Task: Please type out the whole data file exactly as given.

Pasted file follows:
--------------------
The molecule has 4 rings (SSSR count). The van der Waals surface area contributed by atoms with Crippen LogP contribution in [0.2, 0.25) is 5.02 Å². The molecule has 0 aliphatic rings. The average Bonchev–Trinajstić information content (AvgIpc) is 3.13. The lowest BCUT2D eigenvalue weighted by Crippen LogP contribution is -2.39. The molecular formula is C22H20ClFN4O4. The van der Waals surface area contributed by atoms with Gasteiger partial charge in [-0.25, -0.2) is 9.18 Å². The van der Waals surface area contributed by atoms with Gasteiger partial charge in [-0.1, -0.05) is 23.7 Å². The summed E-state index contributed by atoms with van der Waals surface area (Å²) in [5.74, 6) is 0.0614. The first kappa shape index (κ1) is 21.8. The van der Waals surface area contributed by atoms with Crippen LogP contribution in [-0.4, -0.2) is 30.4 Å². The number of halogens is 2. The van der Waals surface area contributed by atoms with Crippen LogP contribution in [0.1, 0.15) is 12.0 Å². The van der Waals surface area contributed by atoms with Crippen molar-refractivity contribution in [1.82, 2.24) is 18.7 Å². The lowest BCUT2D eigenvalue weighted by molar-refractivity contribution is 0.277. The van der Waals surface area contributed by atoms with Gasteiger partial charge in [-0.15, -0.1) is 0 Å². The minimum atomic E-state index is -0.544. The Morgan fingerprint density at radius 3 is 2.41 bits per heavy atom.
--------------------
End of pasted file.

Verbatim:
The molecule has 4 rings (SSSR count). The van der Waals surface area contributed by atoms with Crippen LogP contribution in [0.2, 0.25) is 5.02 Å². The molecule has 0 aliphatic rings. The average Bonchev–Trinajstić information content (AvgIpc) is 3.13. The lowest BCUT2D eigenvalue weighted by Crippen LogP contribution is -2.39. The molecular formula is C22H20ClFN4O4. The van der Waals surface area contributed by atoms with Gasteiger partial charge in [-0.25, -0.2) is 9.18 Å². The van der Waals surface area contributed by atoms with Gasteiger partial charge in [-0.1, -0.05) is 23.7 Å². The summed E-state index contributed by atoms with van der Waals surface area (Å²) in [5.74, 6) is 0.0614. The first kappa shape index (κ1) is 21.8. The van der Waals surface area contributed by atoms with Crippen LogP contribution in [-0.4, -0.2) is 30.4 Å². The number of halogens is 2. The van der Waals surface area contributed by atoms with Crippen LogP contribution in [0.1, 0.15) is 12.0 Å². The van der Waals surface area contributed by atoms with Crippen molar-refractivity contribution in [1.82, 2.24) is 18.7 Å². The lowest BCUT2D eigenvalue weighted by molar-refractivity contribution is 0.277. The van der Waals surface area contributed by atoms with Gasteiger partial charge in [-0.15, -0.1) is 0 Å². The minimum atomic E-state index is -0.544. The Morgan fingerprint density at radius 3 is 2.41 bits per heavy atom.